The petitioners, who are admittedly the owners of twenty per cent or more of the street frontage directly opposite the property proposed to be affected, within three days after said hearing, filed a written protest in accordance with the statute. The matter came before the common council with a recommendation from the ordinance committee that a proposed ordinance carrying into effect the amendment sought by said Bridget McLaughlin be adopted.
The question on the passage of the proposed ordinance was voted upon; twenty-one voted in the affirmative and sixteen in the negative, with two absent, — this being less than a three-fifths vote in the affirmative, the proposed ordinance failed of passage. The president of the common council then ruled that action on the ordinance by the board of aldermen must be awaited before the result could be determined. Later, notice having been received that the vote in the board of aldermen was thirteen in the affirmative and none in the negative, the president of the common council announced that the ordinance passed by a vote of thirty-four to sixteen.
In support of this action the respondents place their principal reliance upon a provision of the city charter which is as follows: "Section II, Clause 2. The mayor, aldermen and common council in their joint capacity, shall be styled the city council" and from this it is contended that an act conferring legislative powers on the city council means that the same may be exercised by the mayor, the aldermen and the common council in their joint capacity. This clause must be read in connection with other clauses in the city charter and especially Clause 11 of Section IX, which is as follows: "All the powers vested in the said city council by this act shall be exercised by concurrent vote, each board to have a negative upon the other; but all elections of officers, unless otherwise provided by law, shall be had in convention of the two boards, and whenever required by any member of the convention shall be by ballot."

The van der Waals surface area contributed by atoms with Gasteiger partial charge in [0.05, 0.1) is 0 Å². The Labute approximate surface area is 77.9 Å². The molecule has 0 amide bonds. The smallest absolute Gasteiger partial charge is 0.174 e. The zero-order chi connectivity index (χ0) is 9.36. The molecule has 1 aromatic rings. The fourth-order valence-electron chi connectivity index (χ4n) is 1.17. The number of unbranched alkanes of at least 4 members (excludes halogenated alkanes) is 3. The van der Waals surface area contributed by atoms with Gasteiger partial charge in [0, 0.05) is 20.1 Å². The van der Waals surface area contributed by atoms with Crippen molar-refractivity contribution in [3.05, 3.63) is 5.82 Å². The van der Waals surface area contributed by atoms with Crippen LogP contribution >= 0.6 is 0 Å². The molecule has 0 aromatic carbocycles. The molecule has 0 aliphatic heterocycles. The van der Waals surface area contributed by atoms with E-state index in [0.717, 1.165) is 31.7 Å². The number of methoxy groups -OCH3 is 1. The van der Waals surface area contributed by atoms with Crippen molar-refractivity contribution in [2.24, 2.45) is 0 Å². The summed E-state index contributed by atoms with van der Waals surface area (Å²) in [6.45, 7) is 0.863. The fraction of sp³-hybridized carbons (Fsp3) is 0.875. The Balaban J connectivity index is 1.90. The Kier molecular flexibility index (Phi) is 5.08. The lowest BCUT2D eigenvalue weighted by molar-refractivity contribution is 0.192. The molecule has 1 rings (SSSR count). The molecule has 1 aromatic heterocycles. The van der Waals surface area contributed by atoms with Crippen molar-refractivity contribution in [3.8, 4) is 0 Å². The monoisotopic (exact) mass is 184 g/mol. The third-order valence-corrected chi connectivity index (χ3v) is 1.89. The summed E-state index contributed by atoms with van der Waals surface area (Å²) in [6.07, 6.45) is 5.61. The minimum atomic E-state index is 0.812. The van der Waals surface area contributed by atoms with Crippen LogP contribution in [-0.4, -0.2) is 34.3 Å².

The clause upon which the respondents rely merely gives a name to the city government as a whole but does not modify the function of its constituent parts as defined in subsequent clauses.
The city government is made bicameral by its charter and we find no provision therein for both branches functioning as a unicameral body, except for the purpose of electing certain officers.
The action taken was, in effect, in a unicameral capacity, although the board of aldermen and the common council did not meet in common assembly.
It was clearly the intention of the legislature to make repeal or amendment of the zoning ordinance more difficult of accomplishment than in the ordinary case where only a majority vote is necessary.
This intention would be defeated if the respondents' contention were accepted for the reason that the negative vote of one branch of the city council might be nullified by the passage of an ordinance amending the zoning ordinance by a vote of thirty-two members of the common council. If such a vote were recorded in favor of amendment or repeal, the reference to the board of aldermen would then be a mere formality.
The respondents further urge in support of their contention that the provision which requires a three-fifths vote to effect repeal or amendment of the zoning ordinance is the same vote required to override a veto by the mayor and it therefore could not have been the intention of the legislature to require the same vote both before and after a veto.
The answer to this contention is that the vote required to override a veto of the mayor is three-fifths of all of the members elected to the representative branches of the city government, while the three-fifths vote required to repeal or amend a zoning ordinance is three-fifths of those present there being a quorum. McQuillin on Municipal Corp., 2nd Ed., Vol. 2, p. 436.
For the foregoing reasons Chapter 806, Serial number 172, entitled "An Ordinance in amendment of Chapter 370 of the ordinances approved June 6, entitled `An Ordinance Zoning the City of Providence and Establishing Height, Area and Use Districts'," was not legally enacted and is void. The following part of the record of the common council, of its meeting of May 4, 1931, — "President Lovett thereupon declares the ordinance passed by a vote of thirty-four to sixteen, more than three-fifths of the city council having voted in the affirmative" — is quashed.